Of those 26 wins, Kiprusoff has—you guessed it—all 26.
While many other goalies have won a majority of their team's games (coming as close as one), no other goalie has won all of a team's games.
Kipper has also appeared in 95% of Calgary's games, a percentage which is unmatched by any goalie in the league aside from Dallas' Marty Turco who's played in 93% of Dallas' games.
Across the league, there are currently only a handful of goalies who have appeared in 70 games consistently. Last year Evgeni Nabokov, Kiprusoff, Ryan Miller, Roberto Luongo, Henrik Lundqvist, and Martin Brodeur saw action in 70 games. The year before, Andrew Raycroft joined the group, while Nabokov and Miller were out. In 2005/06 it was simply Luongo, Brodeur, and Kiprusoff.
While that club is exclusive, there are even fewer goalies who can perform consistently. Brodeur could do it, posting 40 or more wins in each of those seasons, a goals-against below 2.20 twice (2006/07 and 2007/08) and a save percentage at or above .920 in those same seasons.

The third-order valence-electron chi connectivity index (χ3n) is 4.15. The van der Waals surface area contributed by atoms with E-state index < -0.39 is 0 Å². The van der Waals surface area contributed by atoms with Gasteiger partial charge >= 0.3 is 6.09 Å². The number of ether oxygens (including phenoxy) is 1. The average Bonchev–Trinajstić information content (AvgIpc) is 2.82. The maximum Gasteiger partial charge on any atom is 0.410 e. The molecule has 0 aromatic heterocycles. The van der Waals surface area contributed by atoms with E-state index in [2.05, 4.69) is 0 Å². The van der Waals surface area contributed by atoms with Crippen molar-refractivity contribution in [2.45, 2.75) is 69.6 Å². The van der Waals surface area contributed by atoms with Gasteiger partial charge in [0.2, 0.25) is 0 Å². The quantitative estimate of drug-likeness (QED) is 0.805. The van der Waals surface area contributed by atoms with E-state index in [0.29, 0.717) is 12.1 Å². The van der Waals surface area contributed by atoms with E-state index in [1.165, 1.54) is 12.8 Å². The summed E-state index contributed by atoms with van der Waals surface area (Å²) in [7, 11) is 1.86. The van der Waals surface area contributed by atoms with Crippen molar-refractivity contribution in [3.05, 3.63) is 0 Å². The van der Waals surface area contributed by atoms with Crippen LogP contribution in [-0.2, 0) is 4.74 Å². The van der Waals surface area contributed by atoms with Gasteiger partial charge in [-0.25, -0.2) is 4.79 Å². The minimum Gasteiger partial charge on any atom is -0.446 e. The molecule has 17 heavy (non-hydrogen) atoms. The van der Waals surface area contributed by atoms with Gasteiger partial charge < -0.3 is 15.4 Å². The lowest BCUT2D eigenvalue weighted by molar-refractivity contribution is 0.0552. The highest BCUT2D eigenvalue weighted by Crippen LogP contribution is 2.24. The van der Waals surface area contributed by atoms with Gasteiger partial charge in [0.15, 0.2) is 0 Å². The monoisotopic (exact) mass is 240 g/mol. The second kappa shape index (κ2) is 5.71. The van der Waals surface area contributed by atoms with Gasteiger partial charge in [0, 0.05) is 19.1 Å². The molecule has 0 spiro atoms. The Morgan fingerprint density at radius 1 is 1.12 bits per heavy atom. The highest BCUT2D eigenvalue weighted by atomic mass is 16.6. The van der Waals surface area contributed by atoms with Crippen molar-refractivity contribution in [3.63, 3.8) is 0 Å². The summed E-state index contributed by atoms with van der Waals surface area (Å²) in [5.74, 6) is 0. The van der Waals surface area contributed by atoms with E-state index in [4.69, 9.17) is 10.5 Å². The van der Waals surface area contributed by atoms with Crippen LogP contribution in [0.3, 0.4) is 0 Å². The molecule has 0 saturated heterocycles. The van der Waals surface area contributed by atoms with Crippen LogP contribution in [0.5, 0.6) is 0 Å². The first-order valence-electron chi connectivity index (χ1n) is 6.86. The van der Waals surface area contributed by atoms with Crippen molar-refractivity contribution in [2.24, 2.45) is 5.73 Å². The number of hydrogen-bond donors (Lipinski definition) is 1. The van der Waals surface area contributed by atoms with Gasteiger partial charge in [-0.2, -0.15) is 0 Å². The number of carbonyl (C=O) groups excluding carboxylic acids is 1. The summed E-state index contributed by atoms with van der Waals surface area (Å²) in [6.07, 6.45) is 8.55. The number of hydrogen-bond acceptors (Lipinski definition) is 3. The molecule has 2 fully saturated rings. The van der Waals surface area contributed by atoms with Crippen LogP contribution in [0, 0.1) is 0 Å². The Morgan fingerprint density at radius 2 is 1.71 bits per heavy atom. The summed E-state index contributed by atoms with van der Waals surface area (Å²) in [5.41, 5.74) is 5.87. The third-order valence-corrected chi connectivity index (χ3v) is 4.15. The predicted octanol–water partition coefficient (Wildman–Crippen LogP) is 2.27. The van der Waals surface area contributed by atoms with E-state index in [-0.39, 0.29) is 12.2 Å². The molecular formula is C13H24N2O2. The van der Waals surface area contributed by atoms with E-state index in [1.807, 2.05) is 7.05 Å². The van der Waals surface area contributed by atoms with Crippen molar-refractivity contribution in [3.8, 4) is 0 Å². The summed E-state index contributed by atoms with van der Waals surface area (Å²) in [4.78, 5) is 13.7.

Luongo won at least 35 games in each season, and turned in three consistent, straight-forward performances (including a solid 2005/06 season spent in Florida).
Kiprusoff—the only other consistent member of this club—has been a little less fortunate.
In 2005/06 Kiprusoff won a career-high 42 games, helped by a .923 save percentage and a 2.07 goals-against average. He was second in the league in wins, fourth in saves, and led the league in goals-against average. All of this in 74 games.